Business professors at Texas State University surveyed 150 people to get their opinions about body art and co-workers. Some of those surveyed had body art and some didn't. What the researchers found was that those surveyed "would rather not work with someone who has visible art in situations requiring face-to-face contact with customers, even if qualified for the job." Even people with body art were critical of others who did, finding body art "a little unsavory in co-workers."
So, OK, let's say your company agrees with this assessment and covers it in the company dress code. Would that company be in the clear legally? Maybe not.
In 2001, Costco employee Kimberly Cloutier took issue with a change in the company's dress code, particularly the addition of a "no facial jewelry besides earrings" provision. She claimed that her nose ring and other forms of body art were part of her religious beliefs. (She belonged to the little known Church of Body Modification, which was established in 1999 and has about 1,000 members.) The church "urges its members to be confident role models in learning, teaching and displaying body modification," which includes piercing, tattooing, and branding.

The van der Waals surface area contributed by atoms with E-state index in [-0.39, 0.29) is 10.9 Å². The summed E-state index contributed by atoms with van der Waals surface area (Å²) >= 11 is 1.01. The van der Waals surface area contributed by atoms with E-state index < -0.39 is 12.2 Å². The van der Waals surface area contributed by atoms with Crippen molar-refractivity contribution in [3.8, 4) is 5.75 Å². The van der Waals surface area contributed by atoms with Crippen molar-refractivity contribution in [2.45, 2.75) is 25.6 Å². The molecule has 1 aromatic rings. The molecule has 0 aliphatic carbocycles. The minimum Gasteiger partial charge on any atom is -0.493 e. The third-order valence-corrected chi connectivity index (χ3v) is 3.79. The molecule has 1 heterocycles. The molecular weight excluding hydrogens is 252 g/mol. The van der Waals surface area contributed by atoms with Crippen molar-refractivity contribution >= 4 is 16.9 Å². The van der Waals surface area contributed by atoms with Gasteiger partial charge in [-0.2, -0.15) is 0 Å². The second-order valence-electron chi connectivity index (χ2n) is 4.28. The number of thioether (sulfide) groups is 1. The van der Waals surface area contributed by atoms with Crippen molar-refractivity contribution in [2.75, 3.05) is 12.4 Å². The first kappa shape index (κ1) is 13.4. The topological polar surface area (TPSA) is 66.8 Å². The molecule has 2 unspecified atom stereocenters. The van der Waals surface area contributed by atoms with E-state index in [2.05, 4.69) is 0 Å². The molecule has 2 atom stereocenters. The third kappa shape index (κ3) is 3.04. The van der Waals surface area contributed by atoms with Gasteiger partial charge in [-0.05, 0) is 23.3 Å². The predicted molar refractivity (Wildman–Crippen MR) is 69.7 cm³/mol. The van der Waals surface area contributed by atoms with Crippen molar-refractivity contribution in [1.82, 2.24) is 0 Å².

This may sound over the top, but the case was tied up in court for four years until the U.S. Court of Appeals dismissed it. This was the court's ruling:
"It is axiomatic that, for better or for worse, employees reflect on employers. This is particularly true of employees who regularly interact with customers. ... Even if Cloutier did not regularly receive any complaints about her appearance, her facial jewelry influenced Costco's public image and, in Costco's calculation, detracted from its professionalism. ... Costco has made a determination that facial piercings, aside from earrings, detract from the 'neat, clean, and professional image' that it aims to cultivate. Such a business determination is within its discretion."
Of course, lawsuits of this kind also bring to mind other instances in which a religious adherence goes against a dress code. What if your company's dress code stipulates no hats? What do you do with those who wear Jewish yarmulkes or Sikh turbans?
According to the Civil Rights Act of 1964, "the employer has an obligation to reasonably accommodate an employee's religious beliefs." But that's not an absolute. If an accommodation would create an "undue hardship" on the employer, the employer is not obliged to accommodate an employee's religious beliefs.
I'd like to hear from you guys on two things — your opinion of body art in the workplace and on dress codes in general.
Toni Bowers is the former Managing Editor of TechRepublic and is the award-winning blogger of the Career Management blog. She has edited newsletters, books, and web sites pertaining to software, IT career, and IT management issues.